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Peated Bushmills

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Peated Bushmills

Postby Aidan » Mon Mar 06, 2006 3:07 pm

I never knew they used any peated malt in Bushmills, although I have tried some with some smokey notes. Found this on Royal Mile website:

The first official reference to the distillery was in 1784 when it was registered as a company, making it the oldest existing distillery in Ireland. Much has been written about '1608' and while the company actually uses this date on their bottles, it actually refers to when a licence was passed to distil whisky in the area of Bushmills (common throughout Ireland at this time) rather than just at the Bushmills distillery. This Irish distillery is similar to a Scottish distillery in style although it does triple distill its spirit. The floor maltings were in use up until 1972, when the company found that it would be more economical to use commercial maltings. Curiously Bushmills uses a mix of two malts - one entirely unpeated and another slightly peated. Alongside Bushmills' single malt expressions, the blended whiskies Black Bush and Old Bushmills are produced using grain from Middleton.
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Postby old rarity » Mon Mar 06, 2006 3:30 pm

This is an interesting question. My understanding is that currently no peated malt is used at Bushmills. I have seen ads for Bushmills in which it was stated that a distinguishing characteristic of Bushmills, e.g. Black Bush, from Scotch whiskies is Bushmills does not use peated malt. Unless I misinterpreted those ads and other sources I've read over the years (and I stand to be corrected if wrong), Bushmills uses only unpeated malt to make its malt whiskey. Why then that reference on the web site you mentioned? Because, I think, in Jackson's World Guide To Whisky from 1987 he states Bushmills uses lightly peated malt. So at that time at any rate it must have, but I think the practice must have changed after. I agree that sometimes Black Bush (in particular) seems to have a smoky hint but I have assumed it comes from other factors, such as the temperature the malt is kilned it, or other production factors.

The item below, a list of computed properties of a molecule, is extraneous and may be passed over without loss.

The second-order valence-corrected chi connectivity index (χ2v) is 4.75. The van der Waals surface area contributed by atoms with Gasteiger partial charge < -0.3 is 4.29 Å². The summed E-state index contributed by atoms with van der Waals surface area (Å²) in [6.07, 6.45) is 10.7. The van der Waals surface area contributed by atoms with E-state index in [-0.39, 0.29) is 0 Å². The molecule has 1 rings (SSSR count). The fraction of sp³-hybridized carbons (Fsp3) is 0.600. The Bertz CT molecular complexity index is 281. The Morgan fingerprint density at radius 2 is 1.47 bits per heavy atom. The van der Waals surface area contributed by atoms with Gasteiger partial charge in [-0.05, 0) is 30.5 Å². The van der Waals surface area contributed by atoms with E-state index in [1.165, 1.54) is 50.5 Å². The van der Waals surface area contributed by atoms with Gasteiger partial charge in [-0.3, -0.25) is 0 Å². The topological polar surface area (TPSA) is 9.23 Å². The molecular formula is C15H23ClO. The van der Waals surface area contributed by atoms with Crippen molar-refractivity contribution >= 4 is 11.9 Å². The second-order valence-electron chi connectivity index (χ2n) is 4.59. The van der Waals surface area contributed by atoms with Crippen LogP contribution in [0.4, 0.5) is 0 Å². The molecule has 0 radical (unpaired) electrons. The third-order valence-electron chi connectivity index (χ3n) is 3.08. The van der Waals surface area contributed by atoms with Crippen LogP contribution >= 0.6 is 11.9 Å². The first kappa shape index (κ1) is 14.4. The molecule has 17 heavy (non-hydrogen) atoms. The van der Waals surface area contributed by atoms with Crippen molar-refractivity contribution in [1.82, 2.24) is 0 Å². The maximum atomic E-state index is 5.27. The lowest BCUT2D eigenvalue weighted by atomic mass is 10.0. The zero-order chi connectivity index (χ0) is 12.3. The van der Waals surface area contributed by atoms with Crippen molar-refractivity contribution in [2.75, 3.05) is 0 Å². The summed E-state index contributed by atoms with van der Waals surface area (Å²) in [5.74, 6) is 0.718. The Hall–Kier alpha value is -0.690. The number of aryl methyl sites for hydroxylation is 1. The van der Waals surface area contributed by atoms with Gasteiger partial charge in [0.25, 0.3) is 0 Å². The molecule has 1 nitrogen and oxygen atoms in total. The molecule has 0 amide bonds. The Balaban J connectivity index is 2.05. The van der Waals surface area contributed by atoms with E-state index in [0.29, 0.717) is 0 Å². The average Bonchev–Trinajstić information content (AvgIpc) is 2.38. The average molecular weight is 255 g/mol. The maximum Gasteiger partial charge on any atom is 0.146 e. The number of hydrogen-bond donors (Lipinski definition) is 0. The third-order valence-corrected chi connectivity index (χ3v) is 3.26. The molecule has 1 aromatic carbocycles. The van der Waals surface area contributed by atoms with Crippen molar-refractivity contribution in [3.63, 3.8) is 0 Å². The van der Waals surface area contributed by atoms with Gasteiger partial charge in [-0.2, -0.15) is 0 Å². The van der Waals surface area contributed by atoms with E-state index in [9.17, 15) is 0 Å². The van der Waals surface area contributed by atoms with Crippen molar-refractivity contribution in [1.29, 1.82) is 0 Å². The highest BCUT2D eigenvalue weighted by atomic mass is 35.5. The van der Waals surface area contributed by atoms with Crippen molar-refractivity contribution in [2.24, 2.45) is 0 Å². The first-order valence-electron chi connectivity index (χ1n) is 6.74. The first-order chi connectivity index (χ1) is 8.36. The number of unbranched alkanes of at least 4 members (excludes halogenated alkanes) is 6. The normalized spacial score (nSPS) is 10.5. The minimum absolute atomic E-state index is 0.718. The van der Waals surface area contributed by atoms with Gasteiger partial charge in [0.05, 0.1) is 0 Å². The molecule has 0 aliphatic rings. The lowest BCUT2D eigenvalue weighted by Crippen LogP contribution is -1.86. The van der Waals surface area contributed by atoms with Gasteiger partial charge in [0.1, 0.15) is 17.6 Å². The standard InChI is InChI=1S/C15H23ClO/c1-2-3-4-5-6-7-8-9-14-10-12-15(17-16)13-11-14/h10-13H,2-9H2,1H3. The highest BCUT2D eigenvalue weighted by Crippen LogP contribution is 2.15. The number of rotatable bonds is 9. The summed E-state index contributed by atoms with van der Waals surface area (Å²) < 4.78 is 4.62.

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Postby The Fachan » Mon Mar 06, 2006 4:05 pm

Tradtionally even unpeated malt contains an amount of phenols, so maybe a confusion in terms could be the problem here.
How much the phenol level is I am unsure but more than 2ppm would be a surprise.
Unlikely this would give the charcteristics of a peated whisky seem slim though.

Regards

Ian
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Postby kallaskander » Mon Mar 06, 2006 4:32 pm

Hi there,

the following is in the line of what Fachan says:

"The logical place to start is with Ireland's oldest operating whiskey distillery, Bushmills. Exactly when it was established isn't clear. According to McGuire's thorough study of the history of the Irish whiskey industry, it may have existed as early as 1782 or it may have been established sometime during the late 18th or early 19th century (we all know that 1608 is a marketing myth, so I won't go into that now). Bushmills does not use any peat for drying its malt, triple-distils all its whiskeys and makes use of a range of cask types for maturation.